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INDIGO DYING
by Susan Wittig Albert
Berkley Prime Crime, January 2003
304 pages
$22.95
ISBN: 0425188280


Buy in the UK | Buy in Canada

China Bayles, for those of you who have not met her, owns and operates a herb shop in a small hill country Texas town. She is married to McQuade, a former cop who now teaches at a local university. China¹s best friend Ruby owns a New Age store in the same building. In this story China is helping another friend, Allison Selby, with a workshop on natural dyes. Allison lives on a small farm and raises goats as well as doing her own dyeing. She lives close to a near-ghost town, Indigo, which the residents are trying to resurrect.

Allison tells China that her uncle, who actually owns the town and the land round about, is planning to sell all of it to the Sandow mine company which strip mines the soft bituminous coal for use in the aluminum smelter owned by Alcoa. The company restores the land, but the soil is contaminated with minerals and during the mining it uses great quantities of the ground water. In addition, the Alcoa smelter is one of the dirtiest plants in Texas. So this news is a disaster for the people who have tried to rebuild Indigo and make a tourist attraction and craft area out of it. All of their work and money has been in vain.

At the festival that night just after the local drama group has finished staging the melodrama, Uncle Casey is shot and killed by what appears to be a booby trap that he had planted to keep people out of the coffee shop. But that is obviously too convenient a solution. Too many people hated him. McQuaid and the local sheriff begin to collect clues, but it is China, as usual, who comes up with the answers.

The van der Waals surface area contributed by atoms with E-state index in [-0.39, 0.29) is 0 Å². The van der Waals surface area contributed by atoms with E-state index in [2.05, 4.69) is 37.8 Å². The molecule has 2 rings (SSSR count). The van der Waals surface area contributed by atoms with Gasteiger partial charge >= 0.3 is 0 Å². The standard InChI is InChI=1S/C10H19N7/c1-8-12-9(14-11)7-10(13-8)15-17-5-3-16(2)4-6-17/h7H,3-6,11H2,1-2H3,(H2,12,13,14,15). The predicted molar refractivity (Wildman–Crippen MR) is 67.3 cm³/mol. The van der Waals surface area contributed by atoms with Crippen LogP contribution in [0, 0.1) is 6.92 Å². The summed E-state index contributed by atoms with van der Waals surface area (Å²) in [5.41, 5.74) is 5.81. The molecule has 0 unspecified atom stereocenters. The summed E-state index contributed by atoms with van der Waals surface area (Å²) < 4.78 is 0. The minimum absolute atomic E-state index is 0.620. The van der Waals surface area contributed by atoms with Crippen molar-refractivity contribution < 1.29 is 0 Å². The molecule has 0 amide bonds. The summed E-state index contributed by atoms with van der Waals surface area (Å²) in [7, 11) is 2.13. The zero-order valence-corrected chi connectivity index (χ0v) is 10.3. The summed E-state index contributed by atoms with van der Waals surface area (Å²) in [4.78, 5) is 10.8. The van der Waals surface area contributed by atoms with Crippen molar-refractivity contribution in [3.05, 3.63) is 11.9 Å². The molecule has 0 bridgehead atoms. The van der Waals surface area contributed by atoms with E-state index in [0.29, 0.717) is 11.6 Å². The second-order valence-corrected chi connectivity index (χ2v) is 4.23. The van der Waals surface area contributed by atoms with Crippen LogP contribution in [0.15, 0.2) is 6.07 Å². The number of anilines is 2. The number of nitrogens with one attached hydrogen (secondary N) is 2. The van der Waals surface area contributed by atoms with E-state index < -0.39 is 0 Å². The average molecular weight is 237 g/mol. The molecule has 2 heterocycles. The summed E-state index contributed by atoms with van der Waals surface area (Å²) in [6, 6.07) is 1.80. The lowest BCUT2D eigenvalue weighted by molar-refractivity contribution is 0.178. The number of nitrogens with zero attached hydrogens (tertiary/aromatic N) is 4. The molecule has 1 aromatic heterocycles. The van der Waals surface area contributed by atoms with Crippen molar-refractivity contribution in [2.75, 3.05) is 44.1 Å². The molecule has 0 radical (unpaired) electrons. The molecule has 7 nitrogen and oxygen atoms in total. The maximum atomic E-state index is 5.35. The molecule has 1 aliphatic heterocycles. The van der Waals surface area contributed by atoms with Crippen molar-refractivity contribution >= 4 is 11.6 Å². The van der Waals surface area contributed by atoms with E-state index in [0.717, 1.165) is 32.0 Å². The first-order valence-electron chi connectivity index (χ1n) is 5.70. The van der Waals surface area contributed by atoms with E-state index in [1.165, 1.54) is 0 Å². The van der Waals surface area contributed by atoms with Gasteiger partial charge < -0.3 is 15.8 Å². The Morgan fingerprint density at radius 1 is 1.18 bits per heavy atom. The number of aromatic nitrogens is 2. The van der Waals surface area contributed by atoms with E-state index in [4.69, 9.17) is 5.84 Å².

The major characters are well drawn and I enjoy returning to see what is happening in their lives. The residents of the town, on the other hand, seem to meld together and it was difficult for me, at least, to tell them apart. And since one of them is possibly the murderer that was a frustration. But China is always interesting and full of information and Ruby as her zany sidekick is good for a laugh or two.

The story is intriguing, especially the part of the strip mining company which is truly happening in Texas right now. I did not figure out the murderer until China and Ruby did. Clues were there and the author did play fair with the readers, but the red herrings were so much more enticing. However, the solution developed as the direct result of paranormal powers by Ruby and I have trouble with ³woo woo² means used to solving the puzzle. I think the solution ought to be available to anyone who has been reading the book and certainly should not come through a ³premonition..² This bothered me as I read.

The hill country is beautiful and a very enticing setting. The small farm that Allie runs is most attractive in a bleak sort of way. I think Albert does a good job establishing and portraying the setting.

There was a great deal of information about natural dyes. In fact there was probably too much information. It tended to take the reader out of the story and become an exposition of information. I could have done with somewhat less.

But the story did keep my attention and I do like China, so I dismissed the quibbles I had with the book and thoroughly enjoyed following the story and seeing how all the pieces fit together to complete the puzzle.

Reviewed by Sally A. Fellows, February 2003

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Contact: Yvonne Klein (ymk@reviewingtheevidence.com)


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